In 2006 net emigration from the UK reached 124,000. That year was famously buoyant on many fronts, not least the economies of much of Europe, the property markets of Spain, France, Italy, Cyprus and Dubai, and the positive outlook of many British and Irish people hoping to move to somewhere warmer.
The economic downturn that began in 2008 applied the brakes to this mass emigration of Brits, with just 44,000 officially emigrating in 2009 and a mere 43,000 making the move in 2010.
This data has recently been published in a House of Commons Library report using Eurostat and Office for National Statistics data. It revealed that emigration numbers began to rise in 2012, when 63,000 Brits made the move, and data for 2013 and 2014 – not yet verified – is likely to record a continuation of that trend. The Brits are back.
Overall, more than five million British people now live overseas, with data from UN International Trends showing that in Europe, Spain remains the most popular destination for Brits, with 381,025 expats officially registered there.
However, these official figures are conservatively estimated and rely on data from Spanish town halls, ie, this figure represents Britons who have registered as residents. The true figure is likely to be at least double that, with some studies having suggested that there may well be around one million Brits residing for all or part of the year in Spain.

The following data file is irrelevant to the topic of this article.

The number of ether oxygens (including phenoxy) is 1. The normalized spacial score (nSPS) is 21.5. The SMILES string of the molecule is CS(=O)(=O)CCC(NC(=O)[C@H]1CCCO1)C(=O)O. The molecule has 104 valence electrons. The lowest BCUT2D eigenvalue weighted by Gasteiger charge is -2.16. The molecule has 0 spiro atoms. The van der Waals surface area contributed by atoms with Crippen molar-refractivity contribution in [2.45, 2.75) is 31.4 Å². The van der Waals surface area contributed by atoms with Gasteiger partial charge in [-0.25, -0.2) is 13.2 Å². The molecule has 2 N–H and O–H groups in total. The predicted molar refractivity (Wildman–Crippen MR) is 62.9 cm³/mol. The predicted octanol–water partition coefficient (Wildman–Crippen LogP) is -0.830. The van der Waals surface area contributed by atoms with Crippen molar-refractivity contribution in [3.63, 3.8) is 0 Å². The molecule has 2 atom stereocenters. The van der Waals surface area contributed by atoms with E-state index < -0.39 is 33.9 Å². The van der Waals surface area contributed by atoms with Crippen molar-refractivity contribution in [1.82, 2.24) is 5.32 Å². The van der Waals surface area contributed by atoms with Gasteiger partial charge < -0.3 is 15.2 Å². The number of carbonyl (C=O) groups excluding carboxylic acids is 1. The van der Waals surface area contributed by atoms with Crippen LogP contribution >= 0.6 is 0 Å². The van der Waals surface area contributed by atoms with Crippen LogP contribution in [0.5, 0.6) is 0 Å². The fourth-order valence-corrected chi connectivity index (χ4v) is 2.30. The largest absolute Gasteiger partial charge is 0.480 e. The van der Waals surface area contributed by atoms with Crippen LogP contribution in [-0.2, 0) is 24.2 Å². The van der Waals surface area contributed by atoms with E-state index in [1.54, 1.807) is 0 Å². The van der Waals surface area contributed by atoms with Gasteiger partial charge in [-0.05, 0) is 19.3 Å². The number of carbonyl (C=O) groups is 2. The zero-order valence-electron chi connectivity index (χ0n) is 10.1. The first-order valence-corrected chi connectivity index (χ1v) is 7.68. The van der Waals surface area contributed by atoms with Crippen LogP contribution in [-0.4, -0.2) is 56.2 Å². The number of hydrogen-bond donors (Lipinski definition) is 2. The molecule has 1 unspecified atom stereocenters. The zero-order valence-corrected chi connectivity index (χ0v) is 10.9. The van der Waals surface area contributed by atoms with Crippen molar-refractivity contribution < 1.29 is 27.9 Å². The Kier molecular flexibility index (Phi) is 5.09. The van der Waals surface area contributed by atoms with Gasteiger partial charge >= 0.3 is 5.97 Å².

Either way, Spain’s popularity with British expats is legendary, so these statistics are not too surprising. Elsewhere in Europe, more Brits live in Ireland (253,605) than they do in France (172,806), while Germany is home to 96,938 Brits – a figure that is expected to rise faster than most others over the next few years.
Beyond Europe, the data shows that Canada, the USA and Australia all have more Brits living there than in Spain, which hints at the fact that many Brits simply want more space and better weather, rather than the chance to expand their cultural and linguistic horizons.
Luckily, Spain offers the best of both worlds. The Costa del Sol is a haven for expats because it provides a well established network of English-speaking attractions, amenities and services, but also delivers superb weather, beautiful scenery, rich history, wonderful Spanish customs and traditions and – last but not least – some of the best, most affordable property available anywhere in the world.
Courtesy: Ian CLover
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